Identify of beautiful ‘Lady in Red’ remains mystery decades after red-velvet clad body unearthed along river bank
Published 1:53 pm Sunday, February 28, 2021
She was buried along a bank of the Yazoo River near Cruger, preserved by alcohol in a metal and glass coffin. Her red velvet dress, cape and buckled shoes indicated she died in the mid-1800s.
But the identity of the Lady in Red remains a mystery, some 60 years after her body was discovered.
“The unidentified woman was discovered a few days ago in a metal, glass-lined casket in a garden plot on Egypt Plantation and near the home occupied by the J. T. Thomas family,” Jane Biggers wrote in Clarion Ledger on May 2, 1969. “It was discovered by a crew of workmen operating a back hoe while digging a septic tank line.
“Persons viewing the woman, who has been described as in her twenties or thirties, dressed in red velvet, with long brown hair, estimate she has been dead at least 75 years.”
Walter Pitchford, who worked at Odd Fellows Cemetery in nearby Lexington at the time, saw her.
“She was real pretty,” Pitchford said. “Her hair was kind of black looking and long. She was a young lady.”
The lady was a mystery: She was well-dressed. The coffin she was buried in was expensive. The grave was in an area that was not occupied at the estimated time of her death. Who is she, and how did she get there?
“I remember when they found her and people were talking about it,” said Chris Hammett of Lexington. “It was the talk of the town. It’s just a mystery; who she is and where she came from.”
She was reburied in Odd Fellows Cemetery and her grave became a tourist attraction.
“People came from all over,” Pitchford said. “They wanted to know where the Lady in Red was and I’d stop mowing and show them the Lady in Red. Finally, it all died off and they stopped coming.”
Last year, oversight of the cemetery was granted to Lexington Odd Fellows Endowment, which Hammett works with. Since then, she said there has been a renewed interest in the Lady in Red. Her granddaughter, Cam Bonelli of Glencoe, Minnesota, has been digging for clues about the unknown Victorian woman.
“The casket is interesting to me, so I’m trying to trace that back,” Bonelli said. “It’s kind of an anomaly.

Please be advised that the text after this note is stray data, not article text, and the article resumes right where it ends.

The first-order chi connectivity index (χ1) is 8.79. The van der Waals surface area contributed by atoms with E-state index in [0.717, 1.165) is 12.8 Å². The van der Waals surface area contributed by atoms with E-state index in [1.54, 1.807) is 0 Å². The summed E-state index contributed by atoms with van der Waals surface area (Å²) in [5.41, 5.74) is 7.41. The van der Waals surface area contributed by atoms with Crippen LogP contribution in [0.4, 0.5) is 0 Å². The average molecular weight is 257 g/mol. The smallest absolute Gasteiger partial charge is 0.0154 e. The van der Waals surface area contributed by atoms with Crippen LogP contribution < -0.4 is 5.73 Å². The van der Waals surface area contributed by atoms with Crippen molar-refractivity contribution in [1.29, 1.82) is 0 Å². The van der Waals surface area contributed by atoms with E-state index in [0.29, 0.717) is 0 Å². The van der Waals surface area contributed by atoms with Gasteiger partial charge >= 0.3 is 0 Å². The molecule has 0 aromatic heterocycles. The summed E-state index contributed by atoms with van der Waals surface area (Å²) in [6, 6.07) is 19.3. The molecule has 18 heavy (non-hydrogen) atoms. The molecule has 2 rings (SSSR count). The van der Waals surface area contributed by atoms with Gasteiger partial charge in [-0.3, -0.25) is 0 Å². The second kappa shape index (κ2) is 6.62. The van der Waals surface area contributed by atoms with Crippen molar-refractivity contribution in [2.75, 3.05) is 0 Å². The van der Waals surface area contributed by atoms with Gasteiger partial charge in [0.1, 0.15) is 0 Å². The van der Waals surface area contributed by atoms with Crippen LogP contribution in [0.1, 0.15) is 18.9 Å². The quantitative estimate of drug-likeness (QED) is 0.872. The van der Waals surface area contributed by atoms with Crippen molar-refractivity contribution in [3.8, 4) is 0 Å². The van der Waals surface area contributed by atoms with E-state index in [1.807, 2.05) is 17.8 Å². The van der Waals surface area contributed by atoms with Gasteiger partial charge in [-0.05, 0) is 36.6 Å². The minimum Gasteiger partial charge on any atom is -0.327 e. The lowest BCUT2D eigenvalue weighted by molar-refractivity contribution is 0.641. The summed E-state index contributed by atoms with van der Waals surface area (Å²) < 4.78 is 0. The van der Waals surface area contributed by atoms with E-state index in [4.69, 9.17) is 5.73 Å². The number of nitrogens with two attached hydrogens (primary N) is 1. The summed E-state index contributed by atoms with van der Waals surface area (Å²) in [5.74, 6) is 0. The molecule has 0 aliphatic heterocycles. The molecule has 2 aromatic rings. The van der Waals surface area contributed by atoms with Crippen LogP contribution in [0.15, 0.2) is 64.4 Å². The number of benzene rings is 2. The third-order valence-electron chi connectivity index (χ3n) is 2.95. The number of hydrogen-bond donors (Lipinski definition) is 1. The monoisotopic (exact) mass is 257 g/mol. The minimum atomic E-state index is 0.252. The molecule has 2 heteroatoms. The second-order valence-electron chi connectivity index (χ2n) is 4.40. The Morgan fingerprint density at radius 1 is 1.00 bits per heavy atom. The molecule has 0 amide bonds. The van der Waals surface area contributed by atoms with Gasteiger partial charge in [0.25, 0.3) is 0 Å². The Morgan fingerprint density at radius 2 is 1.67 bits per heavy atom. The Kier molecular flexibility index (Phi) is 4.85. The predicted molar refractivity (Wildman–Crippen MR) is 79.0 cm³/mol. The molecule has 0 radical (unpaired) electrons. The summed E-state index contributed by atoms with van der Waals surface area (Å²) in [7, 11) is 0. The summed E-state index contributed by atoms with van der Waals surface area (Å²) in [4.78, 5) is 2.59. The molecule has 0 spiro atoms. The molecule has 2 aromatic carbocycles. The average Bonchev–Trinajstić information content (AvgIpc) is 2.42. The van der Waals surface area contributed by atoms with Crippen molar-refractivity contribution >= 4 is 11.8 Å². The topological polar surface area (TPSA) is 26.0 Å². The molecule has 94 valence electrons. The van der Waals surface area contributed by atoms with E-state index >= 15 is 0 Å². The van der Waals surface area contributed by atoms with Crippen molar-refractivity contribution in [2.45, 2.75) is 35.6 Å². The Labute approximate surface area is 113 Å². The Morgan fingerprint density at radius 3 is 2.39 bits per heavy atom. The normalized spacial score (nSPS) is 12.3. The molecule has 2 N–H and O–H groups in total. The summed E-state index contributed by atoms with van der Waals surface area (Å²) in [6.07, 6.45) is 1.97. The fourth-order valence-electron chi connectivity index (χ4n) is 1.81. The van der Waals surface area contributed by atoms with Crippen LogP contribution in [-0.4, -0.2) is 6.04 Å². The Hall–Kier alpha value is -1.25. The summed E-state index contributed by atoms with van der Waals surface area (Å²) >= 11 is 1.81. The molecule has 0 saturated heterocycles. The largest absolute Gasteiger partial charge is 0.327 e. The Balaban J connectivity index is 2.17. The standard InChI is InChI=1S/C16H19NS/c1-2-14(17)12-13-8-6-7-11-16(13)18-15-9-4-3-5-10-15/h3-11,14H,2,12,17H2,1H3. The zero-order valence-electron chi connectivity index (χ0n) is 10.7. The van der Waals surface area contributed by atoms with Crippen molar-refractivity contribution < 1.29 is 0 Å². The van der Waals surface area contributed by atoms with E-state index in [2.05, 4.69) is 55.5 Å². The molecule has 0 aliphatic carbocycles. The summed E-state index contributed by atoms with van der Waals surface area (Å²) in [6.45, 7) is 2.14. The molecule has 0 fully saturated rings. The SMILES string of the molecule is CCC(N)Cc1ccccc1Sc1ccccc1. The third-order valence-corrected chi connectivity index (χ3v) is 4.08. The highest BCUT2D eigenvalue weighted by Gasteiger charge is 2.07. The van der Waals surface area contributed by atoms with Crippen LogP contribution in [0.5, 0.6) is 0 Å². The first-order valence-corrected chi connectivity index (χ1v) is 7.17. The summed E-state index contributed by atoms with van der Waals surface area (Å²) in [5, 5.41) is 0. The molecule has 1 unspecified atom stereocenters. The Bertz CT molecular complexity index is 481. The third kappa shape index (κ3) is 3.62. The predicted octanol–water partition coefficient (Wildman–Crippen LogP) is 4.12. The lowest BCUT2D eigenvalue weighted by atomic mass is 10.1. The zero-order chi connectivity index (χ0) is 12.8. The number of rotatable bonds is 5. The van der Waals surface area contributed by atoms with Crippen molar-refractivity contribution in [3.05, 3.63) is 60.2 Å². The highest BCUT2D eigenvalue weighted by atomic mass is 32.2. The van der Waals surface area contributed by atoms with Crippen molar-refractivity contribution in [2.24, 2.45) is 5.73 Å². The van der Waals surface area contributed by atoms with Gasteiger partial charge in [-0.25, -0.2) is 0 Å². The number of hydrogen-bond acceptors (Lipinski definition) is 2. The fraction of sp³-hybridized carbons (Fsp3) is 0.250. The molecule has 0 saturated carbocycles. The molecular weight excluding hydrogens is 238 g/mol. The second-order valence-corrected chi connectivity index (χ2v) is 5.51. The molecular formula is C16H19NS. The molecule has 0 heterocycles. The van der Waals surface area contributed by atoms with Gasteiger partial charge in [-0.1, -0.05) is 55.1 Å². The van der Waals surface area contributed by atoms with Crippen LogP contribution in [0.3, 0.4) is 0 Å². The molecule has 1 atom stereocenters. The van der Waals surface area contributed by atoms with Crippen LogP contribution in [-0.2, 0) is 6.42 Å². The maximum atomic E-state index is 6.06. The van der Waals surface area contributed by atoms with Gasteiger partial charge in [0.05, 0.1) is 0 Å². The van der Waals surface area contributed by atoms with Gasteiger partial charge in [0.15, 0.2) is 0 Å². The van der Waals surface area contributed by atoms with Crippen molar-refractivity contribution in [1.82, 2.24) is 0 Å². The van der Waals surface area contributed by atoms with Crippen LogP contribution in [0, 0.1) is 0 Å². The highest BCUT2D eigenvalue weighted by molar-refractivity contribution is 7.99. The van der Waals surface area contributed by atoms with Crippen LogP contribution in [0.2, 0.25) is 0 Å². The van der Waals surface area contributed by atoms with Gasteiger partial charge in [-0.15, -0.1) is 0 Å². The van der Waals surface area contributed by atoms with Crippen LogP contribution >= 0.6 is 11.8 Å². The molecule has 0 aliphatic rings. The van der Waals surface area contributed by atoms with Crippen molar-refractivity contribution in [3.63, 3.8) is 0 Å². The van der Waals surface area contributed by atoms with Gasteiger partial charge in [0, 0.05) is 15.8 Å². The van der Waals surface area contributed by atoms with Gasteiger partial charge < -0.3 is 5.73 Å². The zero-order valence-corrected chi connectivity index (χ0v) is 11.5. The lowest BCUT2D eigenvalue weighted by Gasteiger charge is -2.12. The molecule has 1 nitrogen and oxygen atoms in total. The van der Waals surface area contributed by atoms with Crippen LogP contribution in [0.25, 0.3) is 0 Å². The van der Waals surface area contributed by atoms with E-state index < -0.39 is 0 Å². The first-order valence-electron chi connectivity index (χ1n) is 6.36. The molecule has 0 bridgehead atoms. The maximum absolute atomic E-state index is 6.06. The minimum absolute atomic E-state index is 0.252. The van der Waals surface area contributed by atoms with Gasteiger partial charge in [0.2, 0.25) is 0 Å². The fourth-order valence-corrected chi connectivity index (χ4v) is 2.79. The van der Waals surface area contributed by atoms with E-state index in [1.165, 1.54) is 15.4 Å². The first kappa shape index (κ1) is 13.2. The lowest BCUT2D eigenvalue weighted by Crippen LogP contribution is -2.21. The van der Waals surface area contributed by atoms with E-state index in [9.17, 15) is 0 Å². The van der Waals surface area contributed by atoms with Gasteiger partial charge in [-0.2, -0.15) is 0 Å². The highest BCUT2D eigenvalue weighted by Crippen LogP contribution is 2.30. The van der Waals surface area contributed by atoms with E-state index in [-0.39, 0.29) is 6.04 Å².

“It’s called a Fisk Iron Casket. When people do find these coffins they see the body is preserved perfectly, but once the glass breaks the body deteriorates rapidly.”
The caskets were popular in the mid-1800s and offered several advantages over typical wooden coffins. They allowed the body to be preserved so it could be transported long distances and still be viewed during the funeral. In the event a person died from a highly contagious disease, it allowed viewing of the body without risk it would spread the disease.
However, those features raise more questions than answers. Did she die from disease? Was she even from the area? Bonelli said the only thing that might put her on the trail to those answers would be if she could find where the coffin was purchased, and she’s not very hopeful it will happen.
“Who keeps documents that long?” Bonelli asked. “You’d have to be crazy or just really into Fisk coffins.”
Jim Thomas, part owner of Egypt Plantation and lived in the home located about 20 feet from the grave when she was found, is also looking for clues.
“I researched to find the section where the Lady in Red was found,” Thomas said. “The chain of titles goes back to 1835.
“I haven’t gotten the title work. I’ll have to hire an attorney. I’m considering it. I want to find out who she was. It’s a very big mystery to us.”
For Hammett, the Lady in Red has become more than just a mystery. Her grave has become a place where Hammett goes to talk with her, pray and leave flowers.
“Something has been pulling me to her,” Hammett said. “She was someone’s child, sister — someone’s pain and grief.
“She has no one to speak for her. She has no one to pray over her. She has no one to put flowers on her grave. I don’t want her to ever be forgotten again.”